John’s version of the question struck me as a groundbreaker, though certainly one most people don’t use. It was interesting to experience how it felt to have my actions played back to me. That, it turns out, was one of the techniques used at the Foundation.
“Yes,” I said, “I’m happy.” Or maybe not. I suffer a lot. Live an anxious life. Wonder about my future. Am getting old. Don’t always like what I see in the mirror. Running is harder. “Are you happy,” he asks later. “I guess so,” I say. And then I think about the difficulties publicizing a first book and what this bodes for my future as an author. And my sister, from whom I’m estranged and who is suffering from chemo treatments and who lives nearby but will receive no visit from me. And the fact that for the first time I’m going to Santa Barbara without my father because he died in November. Am I happy? “It’s complicated,” I say the third time I try to answer his question.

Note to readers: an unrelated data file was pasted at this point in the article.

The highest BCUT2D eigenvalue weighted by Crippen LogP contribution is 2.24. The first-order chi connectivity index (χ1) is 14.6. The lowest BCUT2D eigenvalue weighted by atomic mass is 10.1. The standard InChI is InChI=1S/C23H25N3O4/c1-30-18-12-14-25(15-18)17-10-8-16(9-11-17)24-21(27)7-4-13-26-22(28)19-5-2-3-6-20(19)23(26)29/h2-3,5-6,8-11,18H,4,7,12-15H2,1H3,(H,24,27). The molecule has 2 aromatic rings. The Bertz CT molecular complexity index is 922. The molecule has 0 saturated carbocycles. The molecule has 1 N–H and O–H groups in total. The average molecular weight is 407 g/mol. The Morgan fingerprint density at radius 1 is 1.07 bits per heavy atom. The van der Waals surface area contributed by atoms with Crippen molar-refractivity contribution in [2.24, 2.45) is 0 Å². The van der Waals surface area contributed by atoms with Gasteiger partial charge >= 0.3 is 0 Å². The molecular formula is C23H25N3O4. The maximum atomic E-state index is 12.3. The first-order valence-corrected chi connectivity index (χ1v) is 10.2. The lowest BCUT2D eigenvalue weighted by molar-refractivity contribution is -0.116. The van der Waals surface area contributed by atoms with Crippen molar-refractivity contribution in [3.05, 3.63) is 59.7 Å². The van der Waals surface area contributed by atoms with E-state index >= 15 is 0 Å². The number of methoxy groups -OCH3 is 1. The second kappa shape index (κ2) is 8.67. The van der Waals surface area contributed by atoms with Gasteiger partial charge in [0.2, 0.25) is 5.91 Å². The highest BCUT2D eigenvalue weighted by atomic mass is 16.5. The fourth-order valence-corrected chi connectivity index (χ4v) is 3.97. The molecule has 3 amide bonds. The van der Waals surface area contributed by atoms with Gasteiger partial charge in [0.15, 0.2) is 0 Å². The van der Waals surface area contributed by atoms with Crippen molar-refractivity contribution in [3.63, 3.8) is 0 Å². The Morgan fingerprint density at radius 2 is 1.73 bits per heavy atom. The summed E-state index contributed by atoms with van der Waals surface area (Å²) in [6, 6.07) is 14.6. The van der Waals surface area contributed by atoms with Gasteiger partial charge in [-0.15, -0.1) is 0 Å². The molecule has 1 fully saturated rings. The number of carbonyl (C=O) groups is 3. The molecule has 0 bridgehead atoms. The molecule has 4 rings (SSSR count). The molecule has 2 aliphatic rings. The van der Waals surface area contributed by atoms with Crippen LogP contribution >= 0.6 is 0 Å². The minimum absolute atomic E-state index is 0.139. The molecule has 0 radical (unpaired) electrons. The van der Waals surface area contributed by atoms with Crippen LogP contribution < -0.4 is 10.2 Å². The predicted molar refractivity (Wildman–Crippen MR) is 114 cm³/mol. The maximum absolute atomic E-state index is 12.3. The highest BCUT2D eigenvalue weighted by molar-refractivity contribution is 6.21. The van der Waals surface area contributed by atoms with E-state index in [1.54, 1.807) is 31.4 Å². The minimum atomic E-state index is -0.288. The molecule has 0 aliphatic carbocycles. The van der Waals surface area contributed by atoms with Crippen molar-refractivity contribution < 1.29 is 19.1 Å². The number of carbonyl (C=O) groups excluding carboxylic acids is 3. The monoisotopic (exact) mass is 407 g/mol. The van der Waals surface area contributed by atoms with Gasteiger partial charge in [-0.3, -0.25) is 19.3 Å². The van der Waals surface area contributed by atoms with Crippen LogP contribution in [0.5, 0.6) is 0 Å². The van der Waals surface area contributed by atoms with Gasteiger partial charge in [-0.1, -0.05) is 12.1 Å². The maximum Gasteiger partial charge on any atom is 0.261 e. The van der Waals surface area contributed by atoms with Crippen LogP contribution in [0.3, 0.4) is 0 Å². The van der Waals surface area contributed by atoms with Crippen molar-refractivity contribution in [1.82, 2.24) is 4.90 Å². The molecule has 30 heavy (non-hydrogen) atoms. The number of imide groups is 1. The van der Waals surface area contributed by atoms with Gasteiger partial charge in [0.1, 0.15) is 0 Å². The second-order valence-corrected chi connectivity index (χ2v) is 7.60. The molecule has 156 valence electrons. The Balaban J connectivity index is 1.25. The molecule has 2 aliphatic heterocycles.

Last night after dinner John and I walked to Walgreens to meet Jim. When paying for our purchases, John asked the young woman how she was.
“Pretty good,” she said.
“Ah,” I said. “Pretty good is usually code for not so hot.”
I’m just as emotionally invasive as John, I guess
She said, “Well, actually, I’m tired and exhausted.”
“You’re young and beautiful. How can you be tired and exhausted,” John exclaimed.
“She’s tired and exhausted because she is young and beautiful,” I said.
“Exactly,” she said.
If you keep at it, if you prod relentlessly, there’s no end to the information you can pry from people. And you really don’t have to pry that forcefully. People connect as naturally as moths to light. Little neighborhoods cluster despite the difficulties, fend off the toxins, plant flowers, walk their babies and offer sincere greetings and good wishes. If you happen to extend yourself even a little, ask one impertinent question — best done smiling — you may make a new friend.